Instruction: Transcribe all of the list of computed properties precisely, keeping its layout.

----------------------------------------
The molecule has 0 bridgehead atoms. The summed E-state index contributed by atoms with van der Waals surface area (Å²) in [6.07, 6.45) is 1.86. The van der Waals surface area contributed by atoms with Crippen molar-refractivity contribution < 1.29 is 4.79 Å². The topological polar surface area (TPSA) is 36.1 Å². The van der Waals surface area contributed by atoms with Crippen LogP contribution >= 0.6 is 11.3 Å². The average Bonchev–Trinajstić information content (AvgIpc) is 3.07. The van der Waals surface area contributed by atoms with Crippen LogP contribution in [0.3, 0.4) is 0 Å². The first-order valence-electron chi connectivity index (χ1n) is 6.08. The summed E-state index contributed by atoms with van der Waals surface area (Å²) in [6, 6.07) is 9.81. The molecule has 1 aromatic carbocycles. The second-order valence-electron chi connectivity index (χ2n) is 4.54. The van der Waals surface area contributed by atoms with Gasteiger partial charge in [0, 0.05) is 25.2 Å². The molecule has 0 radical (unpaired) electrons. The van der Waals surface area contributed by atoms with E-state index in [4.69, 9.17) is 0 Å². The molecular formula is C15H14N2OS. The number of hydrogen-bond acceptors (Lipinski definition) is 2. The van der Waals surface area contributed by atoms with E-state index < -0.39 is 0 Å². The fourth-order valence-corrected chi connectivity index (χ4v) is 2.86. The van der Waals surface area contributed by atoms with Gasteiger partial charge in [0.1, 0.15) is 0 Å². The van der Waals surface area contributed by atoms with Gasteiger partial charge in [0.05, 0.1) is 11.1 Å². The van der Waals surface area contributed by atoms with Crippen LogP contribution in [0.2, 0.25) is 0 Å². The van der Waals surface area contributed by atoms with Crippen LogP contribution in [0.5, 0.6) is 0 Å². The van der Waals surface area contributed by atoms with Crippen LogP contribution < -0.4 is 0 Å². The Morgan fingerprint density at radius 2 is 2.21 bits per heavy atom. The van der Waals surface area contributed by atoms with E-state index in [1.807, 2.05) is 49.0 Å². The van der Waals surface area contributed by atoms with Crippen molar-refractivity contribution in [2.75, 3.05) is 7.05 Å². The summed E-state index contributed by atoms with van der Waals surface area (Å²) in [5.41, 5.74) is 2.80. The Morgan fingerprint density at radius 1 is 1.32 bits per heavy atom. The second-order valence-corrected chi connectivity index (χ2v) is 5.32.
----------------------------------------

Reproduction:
The molecule has 0 bridgehead atoms. The summed E-state index contributed by atoms with van der Waals surface area (Å²) in [6.07, 6.45) is 1.86. The van der Waals surface area contributed by atoms with Crippen molar-refractivity contribution < 1.29 is 4.79 Å². The topological polar surface area (TPSA) is 36.1 Å². The van der Waals surface area contributed by atoms with Crippen LogP contribution >= 0.6 is 11.3 Å². The average Bonchev–Trinajstić information content (AvgIpc) is 3.07. The van der Waals surface area contributed by atoms with Crippen LogP contribution in [0.3, 0.4) is 0 Å². The first-order valence-electron chi connectivity index (χ1n) is 6.08. The summed E-state index contributed by atoms with van der Waals surface area (Å²) in [6, 6.07) is 9.81. The molecule has 1 aromatic carbocycles. The second-order valence-electron chi connectivity index (χ2n) is 4.54. The van der Waals surface area contributed by atoms with Gasteiger partial charge in [0, 0.05) is 25.2 Å². The molecule has 0 radical (unpaired) electrons. The van der Waals surface area contributed by atoms with E-state index in [4.69, 9.17) is 0 Å². The molecular formula is C15H14N2OS. The number of hydrogen-bond acceptors (Lipinski definition) is 2. The van der Waals surface area contributed by atoms with E-state index < -0.39 is 0 Å². The fourth-order valence-corrected chi connectivity index (χ4v) is 2.86. The van der Waals surface area contributed by atoms with Gasteiger partial charge in [0.1, 0.15) is 0 Å². The van der Waals surface area contributed by atoms with Gasteiger partial charge in [0.05, 0.1) is 11.1 Å². The van der Waals surface area contributed by atoms with Crippen LogP contribution in [0.2, 0.25) is 0 Å². The van der Waals surface area contributed by atoms with Crippen LogP contribution in [0.5, 0.6) is 0 Å². The van der Waals surface area contributed by atoms with Crippen LogP contribution < -0.4 is 0 Å². The Morgan fingerprint density at radius 2 is 2.21 bits per heavy atom. The van der Waals surface area contributed by atoms with E-state index in [1.807, 2.05) is 49.0 Å². The van der Waals surface area contributed by atoms with Crippen molar-refractivity contribution in [2.75, 3.05) is 7.05 Å². The summed E-state index contributed by atoms with van der Waals surface area (Å²) in [5.41, 5.74) is 2.80. The Morgan fingerprint density at radius 1 is 1.32 bits per heavy atom. The second-order valence-corrected chi connectivity index (χ2v) is 5.32.